Making Making Things Better Better

I’ve been hearing a lot about crowdsourcing lately.  In general it’s a good idea, tapping the collective brainpower of your fans or customer base to generate ideas you might normally have to rely on hired professionals for.  It’s been around for a long time, (think Betty Crocker recipe contests, American Idol or the 2002 vote for the new M&Ms color), but the Internet has made crowdsourcing infinitely easier and the scale infinitely larger.  The X Prize Foundation did this in 2004 when they offered a $10 million prize for the first reusable privately-built spacecraft.  $10 million may seem like a lot of money, but it’s a fraction of what it would have cost NASA to develop in both time and money.  Why?  Because they only had to pay for success.  They got the trial and error of the other contestants for free.

In a slightly different vein, Apple recently began offering free iPhone App development courses through Stanford University and iTunes.  The cost to Apple is minimal.  They just open up the developers’ software and course materials, all of which already exist.  In return they get a huge influx of iPhone Apps, all developed free.  They post the ones they like to their App Store, and sit back while they collect their share of the profits.  Of course, the developers are getting a great deal, too.  They’re getting everything they need, from the education to the the global distribution platform, to bring a useful and potentially profitable product to market.

And that’s what can be so great about crowdsourcing.  It’s symbiotic, mutually beneficial, win-win.  It’s become so popular that there’s even a crowdsourcing project designed to make crowdsourcing better (everything good goes meta).  It’s called “The Better Project,” and while it doesn’t seem to have a whole lot of feedback yet, if I know the Intertubes, it’s only a matter of time.

So how can you use crowdsourcing in your small business?  It can be as simple as sending a survey, holding a contest, or opening up a blog post to comments.  You can also produce idea collections, as books, zines, bundles of fabric or free downloadable art.  You can even build your entire business around crowdsourcing, like Threadless or Prickie.  Either way, as long as your customers are getting something out of it, whether it’s a prize, a commission or just better products, they’ll be happy to share their knowledge.

My Distribution Deal

This week I sucked it up and contacted a distributor.  I had been avoiding it for a long time because I didn’t think I could afford it.  After all, most distributors take about 20% of your wholesale price and I was doing fine on my own getting local stores to carry Sweet Meats.  I even had stores from other cities, states and countries contacting me about carrying my products.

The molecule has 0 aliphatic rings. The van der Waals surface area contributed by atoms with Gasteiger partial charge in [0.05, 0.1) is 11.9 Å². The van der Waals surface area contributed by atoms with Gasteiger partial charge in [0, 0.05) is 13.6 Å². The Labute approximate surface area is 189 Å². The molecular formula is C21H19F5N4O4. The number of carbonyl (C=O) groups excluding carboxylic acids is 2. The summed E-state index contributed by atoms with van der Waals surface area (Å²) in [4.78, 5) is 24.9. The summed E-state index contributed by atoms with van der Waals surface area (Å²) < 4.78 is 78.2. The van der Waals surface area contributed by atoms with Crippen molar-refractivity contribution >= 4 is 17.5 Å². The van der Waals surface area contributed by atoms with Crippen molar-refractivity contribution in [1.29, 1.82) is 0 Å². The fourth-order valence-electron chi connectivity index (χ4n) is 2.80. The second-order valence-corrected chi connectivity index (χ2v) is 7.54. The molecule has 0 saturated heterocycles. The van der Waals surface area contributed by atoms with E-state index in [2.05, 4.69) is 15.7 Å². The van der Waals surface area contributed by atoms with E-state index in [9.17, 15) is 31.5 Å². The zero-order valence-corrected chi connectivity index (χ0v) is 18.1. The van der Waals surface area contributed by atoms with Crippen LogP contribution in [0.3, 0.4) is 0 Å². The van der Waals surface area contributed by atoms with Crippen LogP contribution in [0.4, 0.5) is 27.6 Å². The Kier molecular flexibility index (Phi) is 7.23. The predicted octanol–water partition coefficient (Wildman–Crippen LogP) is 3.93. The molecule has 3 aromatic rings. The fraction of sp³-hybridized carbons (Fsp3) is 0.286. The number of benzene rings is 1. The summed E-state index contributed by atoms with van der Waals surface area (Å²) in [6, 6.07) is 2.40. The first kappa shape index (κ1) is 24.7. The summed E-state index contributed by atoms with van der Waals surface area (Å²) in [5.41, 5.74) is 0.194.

But then I hit a wall.  I had a hard time finding stores outside of San Francisco that would be appropriate for Sweet Meats.  Those that I did find rarely responded to my cold calls (or cold e-mails) introducing my products.  Even those stores that contacted me weren’t responding when I followed up with line sheets and order forms.  I was spending many hours each week trying to drum up new wholesale business, which is only getting harder the more the economy tanks.

So I contacted a distributor.  For the past two years I’ve been getting his wholesale newsletters, so I know how hard he pushes for his clients.  He was also a customer of mine a couple of years ago and several of my sisters-in-plush use him, too, so I know he’s honest and reputable.  His 20% commission definitely takes a big bite out of my profits, but I figured I’d end up paying that much in warehouse storage before I sold everything anyway.

Our conversation was incredibly simple.  He already knows my products, and I already know his company, so there was little needed in the way of introductions.  What I didn’t know, however, is that his is not a drop-ship business.  He warehouses all of his clients’ inventory — for free!  This made the deal infinitely sweeter. I currently pay about $150/month for storage (it started higher, but has gone down as my inventory has decreased).  That means that I’m not losing any money at all on his commission for the first $750 in monthly sales.  I don’t know if such a set-up is the norm, but if I had known, I can tell you I would have called this distributor six months ago.